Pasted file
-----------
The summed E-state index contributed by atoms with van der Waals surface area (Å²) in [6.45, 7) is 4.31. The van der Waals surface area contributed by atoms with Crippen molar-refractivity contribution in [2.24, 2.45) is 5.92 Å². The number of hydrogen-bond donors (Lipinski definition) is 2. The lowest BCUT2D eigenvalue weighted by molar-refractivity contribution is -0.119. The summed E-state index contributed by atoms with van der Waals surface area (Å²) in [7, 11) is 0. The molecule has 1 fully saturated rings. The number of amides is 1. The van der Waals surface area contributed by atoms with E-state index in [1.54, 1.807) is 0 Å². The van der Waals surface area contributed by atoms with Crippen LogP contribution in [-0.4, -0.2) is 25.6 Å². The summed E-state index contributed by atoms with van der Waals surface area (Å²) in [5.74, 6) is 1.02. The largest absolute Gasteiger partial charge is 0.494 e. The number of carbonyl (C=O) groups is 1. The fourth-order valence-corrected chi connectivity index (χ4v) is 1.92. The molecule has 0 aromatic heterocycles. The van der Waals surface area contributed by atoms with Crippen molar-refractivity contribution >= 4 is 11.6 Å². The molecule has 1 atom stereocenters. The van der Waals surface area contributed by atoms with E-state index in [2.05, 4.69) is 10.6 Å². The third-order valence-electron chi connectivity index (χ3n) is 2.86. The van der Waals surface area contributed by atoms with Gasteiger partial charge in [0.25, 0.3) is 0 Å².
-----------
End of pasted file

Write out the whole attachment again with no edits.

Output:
The summed E-state index contributed by atoms with van der Waals surface area (Å²) in [6.45, 7) is 4.31. The van der Waals surface area contributed by atoms with Crippen molar-refractivity contribution in [2.24, 2.45) is 5.92 Å². The number of hydrogen-bond donors (Lipinski definition) is 2. The lowest BCUT2D eigenvalue weighted by molar-refractivity contribution is -0.119. The summed E-state index contributed by atoms with van der Waals surface area (Å²) in [7, 11) is 0. The molecule has 1 fully saturated rings. The number of amides is 1. The van der Waals surface area contributed by atoms with E-state index in [1.54, 1.807) is 0 Å². The van der Waals surface area contributed by atoms with Crippen LogP contribution in [-0.4, -0.2) is 25.6 Å². The summed E-state index contributed by atoms with van der Waals surface area (Å²) in [5.74, 6) is 1.02. The largest absolute Gasteiger partial charge is 0.494 e. The number of carbonyl (C=O) groups is 1. The fourth-order valence-corrected chi connectivity index (χ4v) is 1.92. The molecule has 0 aromatic heterocycles. The van der Waals surface area contributed by atoms with Crippen molar-refractivity contribution >= 4 is 11.6 Å². The molecule has 1 atom stereocenters. The van der Waals surface area contributed by atoms with E-state index in [2.05, 4.69) is 10.6 Å². The third-order valence-electron chi connectivity index (χ3n) is 2.86. The van der Waals surface area contributed by atoms with Gasteiger partial charge in [0.25, 0.3) is 0 Å².